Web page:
Overall, an excellent read and I do recommend it! I'll be buying the next few in the series! :)
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on 18 May 2017
A good read, some might be offended by some of the un PC comments in this story but it is supposed to be the 1970s. But don't let that put you off its an excellent book & I intend to read the rest of the series.
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on 5 May 2017
v good
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on 12 February 2003
You won't forget this one in a hurry.
Serpent's Tail consistently put out top class work, and this is no exception.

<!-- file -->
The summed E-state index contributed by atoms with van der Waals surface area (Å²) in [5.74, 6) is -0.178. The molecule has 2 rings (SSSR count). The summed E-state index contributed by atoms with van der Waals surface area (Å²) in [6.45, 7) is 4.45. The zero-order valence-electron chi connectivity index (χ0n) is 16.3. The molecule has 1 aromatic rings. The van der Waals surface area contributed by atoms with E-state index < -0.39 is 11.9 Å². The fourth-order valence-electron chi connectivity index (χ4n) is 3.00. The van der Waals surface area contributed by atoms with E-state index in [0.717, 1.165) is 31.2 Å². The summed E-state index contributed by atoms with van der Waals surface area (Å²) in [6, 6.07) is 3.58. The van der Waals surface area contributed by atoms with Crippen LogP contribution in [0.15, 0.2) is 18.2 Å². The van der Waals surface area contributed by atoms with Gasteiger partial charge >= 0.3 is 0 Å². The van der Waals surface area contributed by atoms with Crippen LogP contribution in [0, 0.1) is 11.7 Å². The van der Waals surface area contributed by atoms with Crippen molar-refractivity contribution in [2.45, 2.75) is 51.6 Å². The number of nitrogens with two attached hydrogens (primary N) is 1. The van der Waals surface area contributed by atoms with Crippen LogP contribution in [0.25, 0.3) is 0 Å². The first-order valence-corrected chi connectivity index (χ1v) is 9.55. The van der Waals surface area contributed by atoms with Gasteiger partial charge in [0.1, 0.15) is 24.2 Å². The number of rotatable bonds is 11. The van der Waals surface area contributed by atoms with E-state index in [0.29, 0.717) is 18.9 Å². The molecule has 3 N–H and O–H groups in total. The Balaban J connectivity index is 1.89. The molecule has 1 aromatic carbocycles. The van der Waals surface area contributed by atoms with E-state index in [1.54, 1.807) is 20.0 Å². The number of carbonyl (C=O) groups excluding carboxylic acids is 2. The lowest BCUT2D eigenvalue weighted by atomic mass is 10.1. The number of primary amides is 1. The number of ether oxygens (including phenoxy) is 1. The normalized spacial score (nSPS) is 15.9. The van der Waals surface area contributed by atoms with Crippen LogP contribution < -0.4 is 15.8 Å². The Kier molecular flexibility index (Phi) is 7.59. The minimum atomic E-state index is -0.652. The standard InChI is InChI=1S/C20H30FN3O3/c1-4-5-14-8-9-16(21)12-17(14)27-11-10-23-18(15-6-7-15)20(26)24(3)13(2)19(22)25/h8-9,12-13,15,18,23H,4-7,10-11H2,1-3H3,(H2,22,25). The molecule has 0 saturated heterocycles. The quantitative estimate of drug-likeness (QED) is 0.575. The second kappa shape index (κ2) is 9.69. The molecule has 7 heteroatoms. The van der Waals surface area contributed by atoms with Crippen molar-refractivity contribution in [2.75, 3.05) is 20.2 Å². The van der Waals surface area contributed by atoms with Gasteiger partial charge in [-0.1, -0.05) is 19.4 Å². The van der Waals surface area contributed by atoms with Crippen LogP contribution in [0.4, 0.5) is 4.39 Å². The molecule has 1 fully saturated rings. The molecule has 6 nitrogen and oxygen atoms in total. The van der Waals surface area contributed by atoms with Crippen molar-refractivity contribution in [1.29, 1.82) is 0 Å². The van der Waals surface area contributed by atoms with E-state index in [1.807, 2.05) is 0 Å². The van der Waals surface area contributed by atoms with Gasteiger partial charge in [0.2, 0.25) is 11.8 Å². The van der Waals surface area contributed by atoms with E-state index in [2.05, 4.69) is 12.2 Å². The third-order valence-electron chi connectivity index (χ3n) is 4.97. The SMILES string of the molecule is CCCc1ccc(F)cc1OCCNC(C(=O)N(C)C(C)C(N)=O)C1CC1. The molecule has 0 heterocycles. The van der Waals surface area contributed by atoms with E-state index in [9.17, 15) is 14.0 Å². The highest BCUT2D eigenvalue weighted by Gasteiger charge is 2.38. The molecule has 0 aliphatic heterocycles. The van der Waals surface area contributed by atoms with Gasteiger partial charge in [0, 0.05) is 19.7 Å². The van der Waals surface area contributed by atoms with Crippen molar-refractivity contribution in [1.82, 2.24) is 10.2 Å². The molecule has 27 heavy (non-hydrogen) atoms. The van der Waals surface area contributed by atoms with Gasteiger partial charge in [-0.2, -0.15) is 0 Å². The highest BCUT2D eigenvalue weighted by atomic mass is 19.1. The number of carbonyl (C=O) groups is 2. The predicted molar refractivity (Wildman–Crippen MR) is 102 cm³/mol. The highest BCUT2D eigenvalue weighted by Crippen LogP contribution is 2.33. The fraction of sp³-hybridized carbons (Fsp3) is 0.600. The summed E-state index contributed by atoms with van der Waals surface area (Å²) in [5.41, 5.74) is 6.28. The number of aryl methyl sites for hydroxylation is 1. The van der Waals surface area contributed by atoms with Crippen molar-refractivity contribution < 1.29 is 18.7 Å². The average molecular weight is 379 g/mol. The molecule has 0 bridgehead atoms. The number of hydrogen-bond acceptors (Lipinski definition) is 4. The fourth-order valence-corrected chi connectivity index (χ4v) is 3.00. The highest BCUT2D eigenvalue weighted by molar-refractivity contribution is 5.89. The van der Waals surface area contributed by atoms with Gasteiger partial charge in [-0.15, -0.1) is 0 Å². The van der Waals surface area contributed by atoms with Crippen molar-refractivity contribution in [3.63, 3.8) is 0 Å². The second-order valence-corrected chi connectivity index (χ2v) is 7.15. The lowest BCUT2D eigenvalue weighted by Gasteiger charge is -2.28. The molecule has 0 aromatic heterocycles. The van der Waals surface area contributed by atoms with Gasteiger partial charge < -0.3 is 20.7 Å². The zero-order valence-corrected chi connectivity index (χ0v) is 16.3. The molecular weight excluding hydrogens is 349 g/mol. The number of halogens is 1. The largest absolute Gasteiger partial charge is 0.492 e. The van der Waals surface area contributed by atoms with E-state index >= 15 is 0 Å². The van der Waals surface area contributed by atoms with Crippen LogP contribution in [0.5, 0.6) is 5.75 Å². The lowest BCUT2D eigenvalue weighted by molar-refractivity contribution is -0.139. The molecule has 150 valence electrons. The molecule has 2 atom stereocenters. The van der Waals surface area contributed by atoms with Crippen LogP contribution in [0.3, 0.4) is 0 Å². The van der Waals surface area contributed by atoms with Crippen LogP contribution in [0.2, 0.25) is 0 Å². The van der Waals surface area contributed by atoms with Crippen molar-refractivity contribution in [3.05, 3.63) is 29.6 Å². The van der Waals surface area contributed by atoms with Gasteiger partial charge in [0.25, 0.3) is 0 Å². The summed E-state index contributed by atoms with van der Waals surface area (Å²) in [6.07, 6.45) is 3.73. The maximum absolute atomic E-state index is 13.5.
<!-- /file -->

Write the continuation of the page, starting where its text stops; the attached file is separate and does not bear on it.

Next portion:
Bleak, dark, sickeningly violent, horribly believable, populated by characters who are for the most part doomed, it's never an easy ride. Finishing this book genuinely gave me the feeling of coming up for air, and ever since I have had the contradictory feelings of wishing I hadn't read it, but being glad I had. I will be reading other books in the quartet, but not too soon.
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on 8 May 2012